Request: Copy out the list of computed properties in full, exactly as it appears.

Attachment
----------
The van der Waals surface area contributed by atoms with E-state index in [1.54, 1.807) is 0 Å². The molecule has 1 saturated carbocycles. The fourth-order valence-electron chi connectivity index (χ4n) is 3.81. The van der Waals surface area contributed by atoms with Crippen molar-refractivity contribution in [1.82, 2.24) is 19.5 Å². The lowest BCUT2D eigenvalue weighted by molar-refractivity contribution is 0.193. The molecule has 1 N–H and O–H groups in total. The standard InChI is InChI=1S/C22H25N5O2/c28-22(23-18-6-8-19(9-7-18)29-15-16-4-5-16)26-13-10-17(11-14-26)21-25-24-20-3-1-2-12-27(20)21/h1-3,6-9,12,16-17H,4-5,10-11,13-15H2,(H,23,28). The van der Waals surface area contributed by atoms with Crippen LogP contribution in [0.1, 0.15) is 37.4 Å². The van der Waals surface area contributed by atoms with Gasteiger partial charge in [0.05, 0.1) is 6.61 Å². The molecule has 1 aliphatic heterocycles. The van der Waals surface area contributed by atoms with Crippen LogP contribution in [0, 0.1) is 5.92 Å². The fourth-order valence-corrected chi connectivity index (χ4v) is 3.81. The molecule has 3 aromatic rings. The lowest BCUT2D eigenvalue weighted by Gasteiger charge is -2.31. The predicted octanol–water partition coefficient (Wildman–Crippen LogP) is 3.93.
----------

The van der Waals surface area contributed by atoms with E-state index in [1.54, 1.807) is 0 Å². The molecule has 1 saturated carbocycles. The fourth-order valence-electron chi connectivity index (χ4n) is 3.81. The van der Waals surface area contributed by atoms with Crippen molar-refractivity contribution in [1.82, 2.24) is 19.5 Å². The lowest BCUT2D eigenvalue weighted by molar-refractivity contribution is 0.193. The molecule has 1 N–H and O–H groups in total. The standard InChI is InChI=1S/C22H25N5O2/c28-22(23-18-6-8-19(9-7-18)29-15-16-4-5-16)26-13-10-17(11-14-26)21-25-24-20-3-1-2-12-27(20)21/h1-3,6-9,12,16-17H,4-5,10-11,13-15H2,(H,23,28). The van der Waals surface area contributed by atoms with Crippen LogP contribution in [0.1, 0.15) is 37.4 Å². The van der Waals surface area contributed by atoms with Gasteiger partial charge in [0.05, 0.1) is 6.61 Å². The molecule has 1 aliphatic heterocycles. The van der Waals surface area contributed by atoms with Crippen LogP contribution in [0, 0.1) is 5.92 Å². The fourth-order valence-corrected chi connectivity index (χ4v) is 3.81. The molecule has 3 aromatic rings. The lowest BCUT2D eigenvalue weighted by Gasteiger charge is -2.31. The predicted octanol–water partition coefficient (Wildman–Crippen LogP) is 3.93.